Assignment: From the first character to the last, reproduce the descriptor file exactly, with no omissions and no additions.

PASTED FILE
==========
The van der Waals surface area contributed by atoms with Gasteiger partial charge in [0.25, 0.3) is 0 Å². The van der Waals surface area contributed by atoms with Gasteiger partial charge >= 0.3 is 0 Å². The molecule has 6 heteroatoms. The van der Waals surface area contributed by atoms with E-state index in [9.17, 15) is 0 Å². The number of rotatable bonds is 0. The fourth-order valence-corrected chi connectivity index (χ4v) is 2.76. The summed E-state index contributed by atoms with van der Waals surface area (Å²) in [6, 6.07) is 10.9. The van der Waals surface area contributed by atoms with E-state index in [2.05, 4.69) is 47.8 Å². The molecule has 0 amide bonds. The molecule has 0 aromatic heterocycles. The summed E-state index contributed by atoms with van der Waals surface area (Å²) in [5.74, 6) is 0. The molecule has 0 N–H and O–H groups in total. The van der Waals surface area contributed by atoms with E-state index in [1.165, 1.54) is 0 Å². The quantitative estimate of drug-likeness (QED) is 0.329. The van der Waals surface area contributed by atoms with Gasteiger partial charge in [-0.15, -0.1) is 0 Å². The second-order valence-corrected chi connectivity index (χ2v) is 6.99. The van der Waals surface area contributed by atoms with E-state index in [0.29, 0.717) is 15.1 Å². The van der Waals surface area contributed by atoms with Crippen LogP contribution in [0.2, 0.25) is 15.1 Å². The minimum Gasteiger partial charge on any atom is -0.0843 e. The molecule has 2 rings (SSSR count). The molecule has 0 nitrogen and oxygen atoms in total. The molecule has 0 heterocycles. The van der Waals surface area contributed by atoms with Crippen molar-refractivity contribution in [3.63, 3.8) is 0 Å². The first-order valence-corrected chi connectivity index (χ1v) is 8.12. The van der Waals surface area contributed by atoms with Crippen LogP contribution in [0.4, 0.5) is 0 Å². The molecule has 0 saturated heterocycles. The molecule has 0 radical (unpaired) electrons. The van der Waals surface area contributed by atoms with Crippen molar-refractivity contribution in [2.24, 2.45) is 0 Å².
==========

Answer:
The van der Waals surface area contributed by atoms with Gasteiger partial charge in [0.25, 0.3) is 0 Å². The van der Waals surface area contributed by atoms with Gasteiger partial charge >= 0.3 is 0 Å². The molecule has 6 heteroatoms. The van der Waals surface area contributed by atoms with E-state index in [9.17, 15) is 0 Å². The number of rotatable bonds is 0. The fourth-order valence-corrected chi connectivity index (χ4v) is 2.76. The summed E-state index contributed by atoms with van der Waals surface area (Å²) in [6, 6.07) is 10.9. The van der Waals surface area contributed by atoms with E-state index in [2.05, 4.69) is 47.8 Å². The molecule has 0 amide bonds. The molecule has 0 aromatic heterocycles. The summed E-state index contributed by atoms with van der Waals surface area (Å²) in [5.74, 6) is 0. The molecule has 0 N–H and O–H groups in total. The van der Waals surface area contributed by atoms with E-state index in [1.165, 1.54) is 0 Å². The quantitative estimate of drug-likeness (QED) is 0.329. The van der Waals surface area contributed by atoms with Gasteiger partial charge in [-0.15, -0.1) is 0 Å². The second-order valence-corrected chi connectivity index (χ2v) is 6.99. The van der Waals surface area contributed by atoms with E-state index in [0.29, 0.717) is 15.1 Å². The van der Waals surface area contributed by atoms with Crippen LogP contribution in [0.2, 0.25) is 15.1 Å². The minimum Gasteiger partial charge on any atom is -0.0843 e. The molecule has 2 rings (SSSR count). The molecule has 0 nitrogen and oxygen atoms in total. The molecule has 0 heterocycles. The van der Waals surface area contributed by atoms with Crippen molar-refractivity contribution in [3.63, 3.8) is 0 Å². The first-order valence-corrected chi connectivity index (χ1v) is 8.12. The van der Waals surface area contributed by atoms with Crippen LogP contribution in [0.4, 0.5) is 0 Å². The molecule has 0 saturated heterocycles. The molecule has 0 radical (unpaired) electrons. The van der Waals surface area contributed by atoms with Crippen molar-refractivity contribution in [2.24, 2.45) is 0 Å².